Gardens at Dodge House, Los Angeles

By 1913, Paul R. Williams is working in the firm of landscape architect/city planner Wilbur D. Cook, Jr. where he gains experience in integrating house and garden design plans. Cook's ideas influence Williams' designs and are evident in the extensive landscaping for the 1926 Baird/Stewart/Garza House.

Cook is known for his landscaping work in Southern California including the original gardens at the Beverly Hills Hotel, the City Park in Anaheim --now Pearson Park and Irving Gill's Dodge House. Cook recognizes Williams' superior drafting and drawing skills when he assigns him the task of creating the hand drawn perspective sketches for the park in Anaheim. 

This photograph is a contemporary image of the Dodge House. Paul Williams' original illustrations for the city park in Anaheim are included in the Ralph D. Cornell Papers and can be viewed online via Calisphere

La Jolla Women's Club

La Jolla Woman's Club

The La Jolla Woman's Club in San Diego is established in 1894 as a forum "to promote the intellectual and social culture of its members." With financial support from Ellen Browning Scripps, the members select architect Irving Gill to design a clubhouse in 1913. Influenced by the California mission-style, the clubhouse is one of Gill's most noted buildings. Gill is known for using an innovative tilt-slab construction system with reinforced concrete. The building is rectangular in form with simple arched openings and little decorative embellishment. The usable space is expanded through planned gardens and a series of pergola structures.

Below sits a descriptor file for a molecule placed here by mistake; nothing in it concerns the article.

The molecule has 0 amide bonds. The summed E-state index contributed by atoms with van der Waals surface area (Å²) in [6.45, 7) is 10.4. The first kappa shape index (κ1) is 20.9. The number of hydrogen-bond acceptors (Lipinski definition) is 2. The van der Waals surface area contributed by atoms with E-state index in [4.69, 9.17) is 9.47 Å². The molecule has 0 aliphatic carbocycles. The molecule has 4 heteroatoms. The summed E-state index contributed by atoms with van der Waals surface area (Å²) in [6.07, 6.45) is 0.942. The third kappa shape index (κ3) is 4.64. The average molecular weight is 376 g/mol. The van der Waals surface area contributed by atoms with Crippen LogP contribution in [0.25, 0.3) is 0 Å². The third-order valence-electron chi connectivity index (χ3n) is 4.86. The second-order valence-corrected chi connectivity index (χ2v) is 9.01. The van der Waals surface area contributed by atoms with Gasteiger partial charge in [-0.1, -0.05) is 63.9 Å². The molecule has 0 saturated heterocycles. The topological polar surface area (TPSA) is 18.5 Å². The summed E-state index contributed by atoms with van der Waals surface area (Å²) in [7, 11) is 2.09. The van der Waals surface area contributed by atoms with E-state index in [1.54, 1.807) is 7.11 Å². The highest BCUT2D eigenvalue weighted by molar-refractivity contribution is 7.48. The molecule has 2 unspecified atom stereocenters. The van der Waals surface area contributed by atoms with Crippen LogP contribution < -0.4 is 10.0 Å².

Gill describes his design aesthetic, "There is something very restful and satisfying in the simple cube...sheer and plain, raising boldly into the sky, unrelieved by cornices or overhang...I like the bare honesty..."

C. G. Bates

First Air Conditioning System in Private Home

In the U.S. early air conditioning systems are used to control humidity in department stores, food processing and other manufacturing plants. The equipment is big, loud, and uses ammonia, a toxic chemical, as the coolant. The first home air conditioner is designed in 1913 for Charles Gilbert Gates' million-dollar, lakeside, Minneapolis mansion. Gates, a flamboyant entrepreneur known for his large tips and love of fast locomotives, announces his plans to build a "cottage" for his new bride. Gates insists that the 38,000 square feet, stone-faced, Renaissance Revival-style residence has the best and latest of everything including America's first residential air conditioning system. Gates dies of "apoplexy" during a hunting expedition before his home is finished.

In 1945 Paul R. Williams writes new air conditioning technologies will be important for the future development of the American small home. The architect predicts that individual Precipitron cooling units combined with new insulation materials and all-weather windows will tame the heat of summer and open new geographic areas for development.